THE COOK ISLANDS lie at the very heart of Polynesia and consist of 15 islands scattered over half a million square miles of the Pacific Ocean divided into two distinct groups: the Southern Cook Islands and the Northern Cook Islands of coral atolls. They lie in the centre of the Polynesian Triangle, flanked to the west by Tonga and the Samoas and to the east by French Polynesia.
The Southern Group, of which Rarotonga is the main island, also comprises Aitutaki, Atiu, Mitiaro, Mauke and Mangaia. These are high and fertile and most of the inhabitants live there. The Northern Group are the low coral atolls of Penrhyn, Manihiki, Rakahanga, Pukapuka, Nassau and Suwarrow, which is a national park. Also part of the Cooks are the atolls of Manuae, Takutea and Palmerston Island. White-sand beaches ring the nearly circular island of Rarotonga.
The friendly Polynesians are legendary; warm, charming and generous, having their own language and government and enjoying a vigorous and diverse culture with significant differences between each island. Indeed, the outside world has not yet spoiled this tropical paradise. Despite some 90,000 visitors a year to the capital island, Rarotonga, the Cooks are islands of staggering beauty, largely unspoiled by tourism.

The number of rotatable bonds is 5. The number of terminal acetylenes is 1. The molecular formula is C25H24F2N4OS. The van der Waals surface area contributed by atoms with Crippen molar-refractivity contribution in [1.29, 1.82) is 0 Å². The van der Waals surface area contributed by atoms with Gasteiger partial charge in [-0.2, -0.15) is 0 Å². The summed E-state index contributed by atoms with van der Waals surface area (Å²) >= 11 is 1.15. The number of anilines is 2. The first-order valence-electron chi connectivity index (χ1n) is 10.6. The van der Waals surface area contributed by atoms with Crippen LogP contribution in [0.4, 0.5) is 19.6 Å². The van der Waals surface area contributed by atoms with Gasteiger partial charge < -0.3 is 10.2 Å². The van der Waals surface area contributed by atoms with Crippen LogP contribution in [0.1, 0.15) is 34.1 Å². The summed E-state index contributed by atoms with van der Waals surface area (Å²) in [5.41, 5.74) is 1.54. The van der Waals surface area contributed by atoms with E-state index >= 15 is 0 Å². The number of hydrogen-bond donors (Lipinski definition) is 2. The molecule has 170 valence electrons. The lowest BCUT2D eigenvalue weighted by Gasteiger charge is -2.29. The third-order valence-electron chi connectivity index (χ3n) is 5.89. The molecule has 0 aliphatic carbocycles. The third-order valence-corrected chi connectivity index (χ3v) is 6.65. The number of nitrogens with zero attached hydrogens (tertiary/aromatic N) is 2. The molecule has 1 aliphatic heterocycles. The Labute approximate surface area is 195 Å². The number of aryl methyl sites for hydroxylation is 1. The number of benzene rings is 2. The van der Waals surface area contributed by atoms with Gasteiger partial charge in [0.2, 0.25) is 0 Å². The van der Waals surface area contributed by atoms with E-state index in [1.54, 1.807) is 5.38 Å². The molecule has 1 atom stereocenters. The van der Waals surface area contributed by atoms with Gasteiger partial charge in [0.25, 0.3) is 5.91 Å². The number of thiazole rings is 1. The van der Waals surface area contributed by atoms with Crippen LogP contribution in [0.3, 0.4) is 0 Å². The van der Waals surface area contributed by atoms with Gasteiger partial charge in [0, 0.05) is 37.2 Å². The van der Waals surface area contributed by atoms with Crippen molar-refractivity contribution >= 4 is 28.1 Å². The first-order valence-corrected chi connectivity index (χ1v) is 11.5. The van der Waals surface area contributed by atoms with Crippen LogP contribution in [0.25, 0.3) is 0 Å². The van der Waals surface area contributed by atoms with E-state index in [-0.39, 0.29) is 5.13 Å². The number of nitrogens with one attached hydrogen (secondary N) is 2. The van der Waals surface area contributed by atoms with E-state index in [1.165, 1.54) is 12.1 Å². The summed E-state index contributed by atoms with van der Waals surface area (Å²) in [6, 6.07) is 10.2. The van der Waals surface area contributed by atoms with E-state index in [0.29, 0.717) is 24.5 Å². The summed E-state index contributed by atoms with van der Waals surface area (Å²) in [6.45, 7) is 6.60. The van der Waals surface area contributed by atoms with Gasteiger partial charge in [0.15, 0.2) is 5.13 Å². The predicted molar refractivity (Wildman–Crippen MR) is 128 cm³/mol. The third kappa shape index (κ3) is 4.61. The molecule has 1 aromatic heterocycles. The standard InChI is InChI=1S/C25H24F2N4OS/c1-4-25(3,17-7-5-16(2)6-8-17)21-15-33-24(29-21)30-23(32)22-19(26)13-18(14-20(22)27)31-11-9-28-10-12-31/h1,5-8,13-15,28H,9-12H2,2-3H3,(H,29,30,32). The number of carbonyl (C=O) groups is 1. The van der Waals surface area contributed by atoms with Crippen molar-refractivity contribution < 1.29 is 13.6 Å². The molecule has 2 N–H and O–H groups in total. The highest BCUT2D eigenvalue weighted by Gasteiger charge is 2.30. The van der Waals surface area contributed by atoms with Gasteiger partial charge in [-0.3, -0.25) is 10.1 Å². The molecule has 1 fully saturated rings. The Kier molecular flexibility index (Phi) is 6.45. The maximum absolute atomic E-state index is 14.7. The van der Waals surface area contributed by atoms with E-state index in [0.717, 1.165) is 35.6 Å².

Tourism is the country’s number one industry, the leading element of the economy, far ahead of offshore banking, pearls, marine and fruit exports. A popular art form on the islands is Tivaivai, often likened to quilting. The Cook Islands offer a rare opportunity for people from the cities of the world to experience a different type of holiday. There are no high-rise hotels and very little hype.
The islands are famed for great snorkelling and diving sites, excellent sport fishing and a relaxed, easy going lifestyle. At Ara Metua, there is an all-weather paved road that is centuries old: The “Great Road of Toi” paved with volcanic rock. The open-air stone temple at Arai-Te-Tonga Marae formed the royal court of the Ariki (high chief) and remains a sacred place to Rarotongans.